As we are sure most people, if not everyone, will have noted, over the summer of 2014 Lancaster University opted to change its logo in commemoration of the 50th anniversary of the University’s formation. Namely, Lancaster’s visual emblem switched from what many simply referred to as the ‘swoosh’, to a more formal style shield logo.
This isn’t an unusual step to be taken by a university by any means. York University, for example, was only formed one year before Lancaster, but, like Lancaster, opted for a change towards the more ‘traditional’ shield emblem and a more cursive style of writing to go along with it as symbols of York’s history and high academic standards. This appears to be the target for which the designers of Lancaster’s new logo were aiming for. However, there are numerous issues regarding their design which have to be raised.
Whilst it’s not going to be disputed that Lancaster does have high academic standings, it’s been a consistent feature of UK Top 10 and Global Top 1% University charts for years. But is a logo really going to inform someone of all of that? Did all those soon-to-be undergrads take one look at our previous emblem and decide that this university wasn’t up to scratch, or are they more likely to have looked at the statistics and league table standings which would have told them the exact opposite? While it’s not certain, it is very likely to have been the latter. Lancaster has been, and will likely remain, a very high achieving university, with or without a shield. The mere fact of having one does not elevate an institution into the realms of those such as Oxford or Cambridge.
The logo also underwent a change in order to, according to the designers project a different image of the University. They had noted that some students felt the old ‘swoosh’ appeared to look ‘too corporate’; likely attributed to many, quite accurate, comparisons between the old logo and the symbol of 80’s gaming corporation Atari. Such a change, they said, ‘helps to differentiate Lancaster from other universities nationally and internationally’. So, the means by which they set about separating Lancaster from so many other universities around the UK and around the globe, whom many choose to symbolise their standings in the world of Academia through shield emblems, was to give Lancaster a shield. Say what you will about the old logo, but a symbol so closely affiliated to the university’s chaplaincy centre is at least one that could only be identified with Lancaster. In turning to the formal style of emblem chosen by so many other universities internationally, Lancaster just seems to become more closely affiliated with such institutions, rather than appearing to stand out amongst them; an opinion shared by many Lancaster students. Although the shield has its own features that differentiate it from other universities’ symbols, do any of them really represent the university? Red Roses, a symbol for Lancashire in general. A book, a symbol of academic institutions the world over. Both of these certainly relate to Lancaster University, but they’re certainly not specific to it either. Where a lion, normally an emblem of bravery and nobility, fits into the mix, I don’t think anyone is too sure.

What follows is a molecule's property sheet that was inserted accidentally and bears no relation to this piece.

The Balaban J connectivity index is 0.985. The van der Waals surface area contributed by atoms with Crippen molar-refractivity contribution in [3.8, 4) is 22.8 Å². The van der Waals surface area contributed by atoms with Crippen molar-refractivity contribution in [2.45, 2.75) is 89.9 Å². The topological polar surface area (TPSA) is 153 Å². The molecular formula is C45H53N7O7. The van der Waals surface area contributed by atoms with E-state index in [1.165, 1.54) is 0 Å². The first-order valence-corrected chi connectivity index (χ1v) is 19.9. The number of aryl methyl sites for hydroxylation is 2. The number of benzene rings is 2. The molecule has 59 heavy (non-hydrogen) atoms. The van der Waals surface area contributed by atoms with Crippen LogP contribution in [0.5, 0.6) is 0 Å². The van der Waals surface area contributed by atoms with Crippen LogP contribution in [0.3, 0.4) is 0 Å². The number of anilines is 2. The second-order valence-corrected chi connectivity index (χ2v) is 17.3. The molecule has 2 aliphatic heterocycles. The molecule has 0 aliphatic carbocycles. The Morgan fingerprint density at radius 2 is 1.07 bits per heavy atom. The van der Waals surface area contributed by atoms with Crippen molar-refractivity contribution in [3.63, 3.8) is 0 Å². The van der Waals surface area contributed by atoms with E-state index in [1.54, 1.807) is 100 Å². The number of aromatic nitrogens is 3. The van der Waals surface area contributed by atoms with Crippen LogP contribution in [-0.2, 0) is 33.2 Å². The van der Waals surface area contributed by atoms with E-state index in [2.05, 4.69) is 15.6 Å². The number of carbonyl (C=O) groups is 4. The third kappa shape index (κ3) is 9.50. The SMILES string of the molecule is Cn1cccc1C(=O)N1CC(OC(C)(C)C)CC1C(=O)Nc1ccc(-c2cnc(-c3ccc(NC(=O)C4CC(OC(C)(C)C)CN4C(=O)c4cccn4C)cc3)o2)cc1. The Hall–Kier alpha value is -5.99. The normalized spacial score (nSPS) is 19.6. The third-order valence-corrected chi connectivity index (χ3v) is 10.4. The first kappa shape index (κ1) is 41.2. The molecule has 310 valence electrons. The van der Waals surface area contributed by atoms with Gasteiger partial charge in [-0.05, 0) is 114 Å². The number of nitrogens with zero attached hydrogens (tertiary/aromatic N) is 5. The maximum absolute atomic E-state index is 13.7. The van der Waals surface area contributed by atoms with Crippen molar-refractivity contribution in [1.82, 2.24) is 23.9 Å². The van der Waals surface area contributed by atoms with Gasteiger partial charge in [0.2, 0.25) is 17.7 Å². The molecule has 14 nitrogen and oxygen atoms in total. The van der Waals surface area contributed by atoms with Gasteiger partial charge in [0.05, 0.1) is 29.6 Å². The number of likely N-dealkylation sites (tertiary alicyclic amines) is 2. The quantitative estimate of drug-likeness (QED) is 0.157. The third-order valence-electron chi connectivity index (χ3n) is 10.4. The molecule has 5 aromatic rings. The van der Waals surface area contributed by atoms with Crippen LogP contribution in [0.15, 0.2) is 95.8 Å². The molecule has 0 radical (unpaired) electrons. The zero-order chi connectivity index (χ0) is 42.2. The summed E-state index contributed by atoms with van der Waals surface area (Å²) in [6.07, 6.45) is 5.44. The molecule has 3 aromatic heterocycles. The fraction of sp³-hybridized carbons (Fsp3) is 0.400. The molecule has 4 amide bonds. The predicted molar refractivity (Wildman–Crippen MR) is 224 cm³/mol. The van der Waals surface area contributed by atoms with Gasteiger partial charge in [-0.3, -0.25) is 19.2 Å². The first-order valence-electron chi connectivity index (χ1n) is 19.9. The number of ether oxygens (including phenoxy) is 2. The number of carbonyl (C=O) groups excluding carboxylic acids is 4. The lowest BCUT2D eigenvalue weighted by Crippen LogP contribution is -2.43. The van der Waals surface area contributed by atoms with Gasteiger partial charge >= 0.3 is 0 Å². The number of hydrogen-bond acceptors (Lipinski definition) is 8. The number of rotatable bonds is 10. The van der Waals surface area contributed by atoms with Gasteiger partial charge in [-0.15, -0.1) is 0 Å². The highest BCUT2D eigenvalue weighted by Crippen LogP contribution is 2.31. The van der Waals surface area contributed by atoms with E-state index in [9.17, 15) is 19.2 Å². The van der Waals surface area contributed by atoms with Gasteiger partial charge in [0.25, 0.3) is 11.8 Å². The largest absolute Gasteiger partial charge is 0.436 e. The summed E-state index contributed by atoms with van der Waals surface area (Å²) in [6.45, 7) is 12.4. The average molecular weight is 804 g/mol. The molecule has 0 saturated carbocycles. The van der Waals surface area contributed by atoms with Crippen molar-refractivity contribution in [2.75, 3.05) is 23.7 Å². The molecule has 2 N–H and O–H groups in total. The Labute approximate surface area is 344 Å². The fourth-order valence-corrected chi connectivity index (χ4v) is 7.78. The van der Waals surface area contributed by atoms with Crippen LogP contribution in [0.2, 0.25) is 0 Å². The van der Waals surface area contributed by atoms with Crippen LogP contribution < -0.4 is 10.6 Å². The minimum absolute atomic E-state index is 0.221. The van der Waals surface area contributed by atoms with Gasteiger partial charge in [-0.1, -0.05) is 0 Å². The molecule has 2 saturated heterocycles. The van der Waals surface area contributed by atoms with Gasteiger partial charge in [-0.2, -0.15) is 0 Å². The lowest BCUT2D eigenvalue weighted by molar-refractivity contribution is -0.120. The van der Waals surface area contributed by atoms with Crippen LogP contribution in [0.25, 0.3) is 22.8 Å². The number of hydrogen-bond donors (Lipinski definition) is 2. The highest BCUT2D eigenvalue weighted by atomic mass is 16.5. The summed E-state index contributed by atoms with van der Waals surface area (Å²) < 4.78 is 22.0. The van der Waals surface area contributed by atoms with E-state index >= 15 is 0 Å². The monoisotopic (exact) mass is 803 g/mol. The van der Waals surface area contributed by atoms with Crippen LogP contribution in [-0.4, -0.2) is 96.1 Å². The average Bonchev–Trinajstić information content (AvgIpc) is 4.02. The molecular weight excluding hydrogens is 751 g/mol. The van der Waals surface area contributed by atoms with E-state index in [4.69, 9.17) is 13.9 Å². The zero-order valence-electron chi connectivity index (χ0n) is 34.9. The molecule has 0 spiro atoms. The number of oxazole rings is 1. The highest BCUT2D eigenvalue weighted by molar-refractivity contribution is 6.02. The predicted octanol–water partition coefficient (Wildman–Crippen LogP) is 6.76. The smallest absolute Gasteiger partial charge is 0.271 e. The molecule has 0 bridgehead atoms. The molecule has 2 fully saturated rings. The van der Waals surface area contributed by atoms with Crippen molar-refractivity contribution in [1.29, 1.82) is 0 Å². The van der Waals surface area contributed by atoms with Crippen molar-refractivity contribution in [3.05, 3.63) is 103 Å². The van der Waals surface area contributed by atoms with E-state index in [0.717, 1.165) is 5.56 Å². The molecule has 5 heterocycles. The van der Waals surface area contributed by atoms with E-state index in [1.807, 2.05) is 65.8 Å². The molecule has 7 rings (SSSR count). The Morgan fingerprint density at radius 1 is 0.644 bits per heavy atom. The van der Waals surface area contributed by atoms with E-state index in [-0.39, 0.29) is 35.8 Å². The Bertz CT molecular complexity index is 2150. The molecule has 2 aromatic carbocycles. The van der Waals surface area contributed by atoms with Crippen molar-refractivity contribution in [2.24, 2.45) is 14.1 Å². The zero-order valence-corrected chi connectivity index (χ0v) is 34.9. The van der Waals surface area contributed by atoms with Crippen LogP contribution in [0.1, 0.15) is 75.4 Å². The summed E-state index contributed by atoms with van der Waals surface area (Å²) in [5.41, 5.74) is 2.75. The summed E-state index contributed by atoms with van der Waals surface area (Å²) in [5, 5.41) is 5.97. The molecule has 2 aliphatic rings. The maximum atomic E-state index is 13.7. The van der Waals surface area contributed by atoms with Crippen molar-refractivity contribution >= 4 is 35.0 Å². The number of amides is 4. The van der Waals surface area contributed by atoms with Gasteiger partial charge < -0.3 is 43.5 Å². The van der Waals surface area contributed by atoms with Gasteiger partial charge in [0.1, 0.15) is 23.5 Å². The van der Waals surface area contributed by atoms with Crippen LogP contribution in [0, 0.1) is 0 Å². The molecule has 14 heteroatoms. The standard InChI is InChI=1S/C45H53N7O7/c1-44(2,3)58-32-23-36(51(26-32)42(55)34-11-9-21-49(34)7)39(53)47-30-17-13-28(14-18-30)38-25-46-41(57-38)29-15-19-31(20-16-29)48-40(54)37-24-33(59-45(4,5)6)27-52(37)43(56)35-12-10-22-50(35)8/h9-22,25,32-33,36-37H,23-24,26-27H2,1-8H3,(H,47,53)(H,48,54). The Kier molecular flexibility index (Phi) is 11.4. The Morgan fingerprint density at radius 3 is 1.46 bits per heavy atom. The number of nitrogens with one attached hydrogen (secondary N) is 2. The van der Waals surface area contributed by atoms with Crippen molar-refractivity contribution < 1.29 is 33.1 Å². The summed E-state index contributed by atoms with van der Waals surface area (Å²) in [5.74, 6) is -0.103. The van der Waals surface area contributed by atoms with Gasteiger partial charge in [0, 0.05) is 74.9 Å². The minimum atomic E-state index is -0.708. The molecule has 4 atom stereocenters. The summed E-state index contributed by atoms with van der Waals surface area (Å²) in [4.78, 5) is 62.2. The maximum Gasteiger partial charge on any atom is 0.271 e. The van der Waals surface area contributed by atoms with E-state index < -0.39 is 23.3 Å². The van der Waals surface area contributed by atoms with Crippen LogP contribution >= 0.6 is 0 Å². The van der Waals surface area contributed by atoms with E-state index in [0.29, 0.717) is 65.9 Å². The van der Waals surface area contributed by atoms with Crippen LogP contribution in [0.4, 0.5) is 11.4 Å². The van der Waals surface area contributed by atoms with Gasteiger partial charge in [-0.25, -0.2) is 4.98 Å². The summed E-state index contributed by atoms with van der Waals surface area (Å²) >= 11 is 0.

Perhaps the biggest problem with our new logo is the fact that shields are generally thought of as emblematic of an area’s ‘history’ and ‘traditions’. Indeed, that is what the designers included as their reasons for the implementation of the university’s new symbol. All of this would make sense for a university like Oxford, one that can trace its history back hundreds of years and has over that time had a chance to establish and develop its now long-held traditions. All of which means it makes perfect sense for such a rich historical background to be symbolised through the university’s shield. Lancaster is not Oxford. Lancaster has been around for 51 years, not 900. The amount of history gathered since its creation really isn’t comparable with many other universities around the country, and arguably the only ‘traditions’ established within that time are the Carter Shield and the Roses Tournament which, while undoubtedly a well-loved event, isn’t exactly thought of along the lines of The Oxbridge Boat Race.
Some might have complained about our old logo’s ostensibly ‘corporate’ image, but it was at least a modern image for a modern university, and one that could be specifically linked to Lancaster’s campus. It might not have personified ‘academic excellence’ but did it really have to when facts and figures could explain it far better than any logo could. The new shield may be an appropriate emblem for the university in the years to come, but for now it is affiliated with a university that is still very modern, with its own identity, and academic standings it has achieved through its student’s efforts, not its logo.